Films have always heavily exaggerated the image of a hacker. From banks of dozens of monitors depicting murky images of fancy animations to fingers flying across multiple keyboards, the image of a hacker has been painted with a great deal of embellishment. To be fair, it would be very difficult to make real hacking seem interesting on the screen. A lot of watching script execute while cat videos play in another window doesn’t typically make for good viewing.
Hackers, the film from 1995, was a particularly hilarious exaggeration, but if there’s one thing it got right, it was one of the opening scenes where the protagonist gains access to a television station’s computer network by tricking an onsite guard into giving him the model number on a modem. Hacking is all about exploiting the various vulnerabilities of computer systems, and there is nothing more vulnerable in the computational equation than the human sandwiched between the keyboard and chair.
THE PRESSURE IS ON
That scene from Hackers is a great example, but to put social engineering in a more general frame; imagine that a call center employee receives a call from someone claiming that they work in some huge affiliated company. The mystery person asks to be provided important information, possibly while acting panicked and pitiful or boisterous and irate. The employee, either through sympathy or fear of repercussions, then ignores policy and protocol and divulges the required information, providing an opening to the hacker without them needing to touch a keyboard.
This method is called pretexting and is insanely effective. Humans, at the best of times, are a mess of exploitable emotions that can easily be taken advantage of by someone with the know-how. All it takes is an elaborate lie that targets a person’s trust or insecurities. A little digging for inside information, a bit of impersonation, and you too can take advantage of a lowly employee with access to important information!
Truth be told, the above example is something of a rarity. As we’ve mentioned previously, hackers work less with fishing rods and more with nets, casting them out and dealing with whatever gets caught. The analogy of casting a net is especially accurate, as phishing is perhaps the most prominent net that hackers cast.
You’ve no doubt received countless spam emails from Nigerian princes and people offering cheap pharmaceuticals. These emails, often filed under junk box, are the most obvious and common examples of phishing. More recently, emails that duplicate the exact appearance, sometimes down to the last detail, have been cropping up more and more, and they look so convincing it’s pretty easy to be tricked into clicking on a nefarious link. The only way to tell them apart is to know what to look for.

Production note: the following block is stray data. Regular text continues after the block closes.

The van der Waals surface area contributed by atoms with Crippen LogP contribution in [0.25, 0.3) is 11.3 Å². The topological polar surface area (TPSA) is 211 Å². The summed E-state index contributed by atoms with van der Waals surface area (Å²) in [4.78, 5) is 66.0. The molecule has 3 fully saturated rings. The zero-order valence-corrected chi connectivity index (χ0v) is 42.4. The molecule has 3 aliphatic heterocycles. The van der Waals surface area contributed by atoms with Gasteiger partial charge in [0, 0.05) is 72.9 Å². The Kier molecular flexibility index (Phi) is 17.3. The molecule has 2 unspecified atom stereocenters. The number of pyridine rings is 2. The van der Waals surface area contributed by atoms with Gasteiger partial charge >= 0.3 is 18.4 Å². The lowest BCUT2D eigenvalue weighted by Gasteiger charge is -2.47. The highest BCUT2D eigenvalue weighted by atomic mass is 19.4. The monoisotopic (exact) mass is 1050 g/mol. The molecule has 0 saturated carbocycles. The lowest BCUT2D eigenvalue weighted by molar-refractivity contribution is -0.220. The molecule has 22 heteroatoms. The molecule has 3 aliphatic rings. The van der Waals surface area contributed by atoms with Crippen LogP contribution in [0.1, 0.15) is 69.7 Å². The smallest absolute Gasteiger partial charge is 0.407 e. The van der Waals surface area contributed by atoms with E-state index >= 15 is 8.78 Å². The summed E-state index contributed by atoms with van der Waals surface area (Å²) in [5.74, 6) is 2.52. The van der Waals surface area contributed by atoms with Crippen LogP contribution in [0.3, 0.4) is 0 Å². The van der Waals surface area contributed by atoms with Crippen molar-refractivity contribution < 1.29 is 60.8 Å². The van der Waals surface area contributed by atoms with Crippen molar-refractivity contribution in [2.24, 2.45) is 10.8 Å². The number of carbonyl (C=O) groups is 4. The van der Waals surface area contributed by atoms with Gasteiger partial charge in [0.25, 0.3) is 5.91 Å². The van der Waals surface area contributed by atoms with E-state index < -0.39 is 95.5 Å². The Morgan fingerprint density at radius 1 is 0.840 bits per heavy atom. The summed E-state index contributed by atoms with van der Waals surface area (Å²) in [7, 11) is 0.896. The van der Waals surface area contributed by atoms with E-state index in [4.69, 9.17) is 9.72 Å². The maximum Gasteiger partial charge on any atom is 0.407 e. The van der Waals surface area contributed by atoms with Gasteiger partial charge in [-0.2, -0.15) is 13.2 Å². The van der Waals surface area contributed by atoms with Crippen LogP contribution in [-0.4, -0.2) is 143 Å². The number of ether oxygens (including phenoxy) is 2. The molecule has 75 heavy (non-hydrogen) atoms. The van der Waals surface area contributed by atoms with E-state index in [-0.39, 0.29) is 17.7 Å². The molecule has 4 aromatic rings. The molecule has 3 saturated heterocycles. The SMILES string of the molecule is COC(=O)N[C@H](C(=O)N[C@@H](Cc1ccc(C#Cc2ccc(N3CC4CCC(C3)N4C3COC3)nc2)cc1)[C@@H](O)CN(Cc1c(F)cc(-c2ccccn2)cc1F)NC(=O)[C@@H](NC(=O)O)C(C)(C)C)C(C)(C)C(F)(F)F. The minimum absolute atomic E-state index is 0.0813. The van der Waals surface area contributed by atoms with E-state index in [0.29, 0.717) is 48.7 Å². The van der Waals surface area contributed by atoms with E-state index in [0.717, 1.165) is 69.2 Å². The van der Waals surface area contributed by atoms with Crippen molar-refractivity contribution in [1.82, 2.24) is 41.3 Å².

Phones can also be used for Phishing. Perhaps you’ve also received calls from people posing to as Dell, Microsoft, or banking representatives. Dell or Microsoft will tell you that there’s an issue with your computer and that they need to connect in to fix it (once connected, they’ll install all manner of junk programs and Trojan viruses, then bill you to fix it.) Banks will scare you into coughing up your Social Insurance or credit card number by stating that they detected fraud on your account. Neither Dell nor Microsoft monitor your system (not for virus issues, in any case), and the banks already have that information, and would never directly ask for it over the phone.
Those are just two methods, but there are more. Ads for fake news sites can sometimes lead to virus infected web pages. Hackers sometimes set up infected sites on URL’s that are extremely similar to a more popular site to snare people who typo the address. Spear phishing is a more directed form, using known information to further mislead a targeted user, similar to subtexting. Perhaps the most “fun” way to go phishing is to, for example, drop an infected USB drive on the curb. A curious person, hungry to see what risqué data might be hidden on the drive may unwittingly plug it into the system, opening them up to infection. All of these methods take advantage of the person behind the monitor to gain access.
IGNORANCE IS BLISS
So how do you remove the human element and protect yourself from silver-tongued hackers? Often it’s a mix of selective proliferation of information, education on how to detect scams, and plain old-fashioned distrust of your fellow humans.
Distributing information sparingly within your company reduces the number of possible leaks. Keeping important administrative passwords within a small circle of higher-ups diminishes the effectiveness of social engineering, as employees less familiar with social engineering tactics simply won’t have the information that a hacker requires. A dose of scrutiny also helps. Corporations like Dell and Microsoft won’t ever call you to fix your computer, and if you’re not expecting a package, FedEx most likely isn’t going to have a message for you. If you’re not sure whether an email or call is from a legitimate sender, then let the service desk at Just Fix It know. We’re trained to be able to identify attempts at social engineering.